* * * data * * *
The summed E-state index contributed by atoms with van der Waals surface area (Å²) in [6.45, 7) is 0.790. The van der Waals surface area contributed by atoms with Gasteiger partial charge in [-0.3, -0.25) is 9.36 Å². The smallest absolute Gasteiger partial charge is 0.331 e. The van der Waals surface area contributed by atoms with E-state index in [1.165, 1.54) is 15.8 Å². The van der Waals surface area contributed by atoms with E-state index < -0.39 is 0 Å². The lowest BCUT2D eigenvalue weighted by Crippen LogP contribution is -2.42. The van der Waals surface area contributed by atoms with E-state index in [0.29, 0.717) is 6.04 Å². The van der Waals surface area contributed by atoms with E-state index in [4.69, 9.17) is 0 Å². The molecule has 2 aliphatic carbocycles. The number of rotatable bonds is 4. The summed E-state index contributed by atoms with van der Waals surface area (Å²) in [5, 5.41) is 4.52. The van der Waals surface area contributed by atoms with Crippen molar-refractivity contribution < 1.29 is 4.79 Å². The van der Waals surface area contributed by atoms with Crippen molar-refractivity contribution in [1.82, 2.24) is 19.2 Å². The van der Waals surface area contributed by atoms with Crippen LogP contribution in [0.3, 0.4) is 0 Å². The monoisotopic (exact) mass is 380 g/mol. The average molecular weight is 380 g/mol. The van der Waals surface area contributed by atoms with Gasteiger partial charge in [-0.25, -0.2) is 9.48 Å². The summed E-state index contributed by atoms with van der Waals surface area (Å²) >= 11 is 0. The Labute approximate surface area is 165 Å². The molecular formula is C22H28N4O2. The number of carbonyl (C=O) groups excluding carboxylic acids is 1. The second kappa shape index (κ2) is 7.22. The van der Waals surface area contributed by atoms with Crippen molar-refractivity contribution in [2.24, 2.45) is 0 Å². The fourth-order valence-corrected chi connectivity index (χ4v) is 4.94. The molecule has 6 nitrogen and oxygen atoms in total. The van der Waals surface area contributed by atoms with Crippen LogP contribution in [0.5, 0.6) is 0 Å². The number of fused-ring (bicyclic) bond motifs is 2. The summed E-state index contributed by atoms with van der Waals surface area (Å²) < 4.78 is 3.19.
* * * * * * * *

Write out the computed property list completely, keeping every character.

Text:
The summed E-state index contributed by atoms with van der Waals surface area (Å²) in [6.45, 7) is 0.790. The van der Waals surface area contributed by atoms with Gasteiger partial charge in [-0.3, -0.25) is 9.36 Å². The smallest absolute Gasteiger partial charge is 0.331 e. The van der Waals surface area contributed by atoms with E-state index in [1.165, 1.54) is 15.8 Å². The van der Waals surface area contributed by atoms with E-state index < -0.39 is 0 Å². The lowest BCUT2D eigenvalue weighted by Crippen LogP contribution is -2.42. The van der Waals surface area contributed by atoms with E-state index in [0.29, 0.717) is 6.04 Å². The van der Waals surface area contributed by atoms with E-state index in [4.69, 9.17) is 0 Å². The molecule has 2 aliphatic carbocycles. The number of rotatable bonds is 4. The summed E-state index contributed by atoms with van der Waals surface area (Å²) in [5, 5.41) is 4.52. The van der Waals surface area contributed by atoms with Crippen molar-refractivity contribution < 1.29 is 4.79 Å². The van der Waals surface area contributed by atoms with Crippen molar-refractivity contribution in [1.82, 2.24) is 19.2 Å². The van der Waals surface area contributed by atoms with Crippen LogP contribution in [0.3, 0.4) is 0 Å². The monoisotopic (exact) mass is 380 g/mol. The average molecular weight is 380 g/mol. The van der Waals surface area contributed by atoms with Gasteiger partial charge in [-0.25, -0.2) is 9.48 Å². The summed E-state index contributed by atoms with van der Waals surface area (Å²) >= 11 is 0. The Labute approximate surface area is 165 Å². The molecular formula is C22H28N4O2. The number of carbonyl (C=O) groups excluding carboxylic acids is 1. The second kappa shape index (κ2) is 7.22. The van der Waals surface area contributed by atoms with Crippen molar-refractivity contribution in [2.24, 2.45) is 0 Å². The fourth-order valence-corrected chi connectivity index (χ4v) is 4.94. The molecule has 6 nitrogen and oxygen atoms in total. The van der Waals surface area contributed by atoms with Crippen LogP contribution in [0.5, 0.6) is 0 Å². The number of fused-ring (bicyclic) bond motifs is 2. The summed E-state index contributed by atoms with van der Waals surface area (Å²) < 4.78 is 3.19.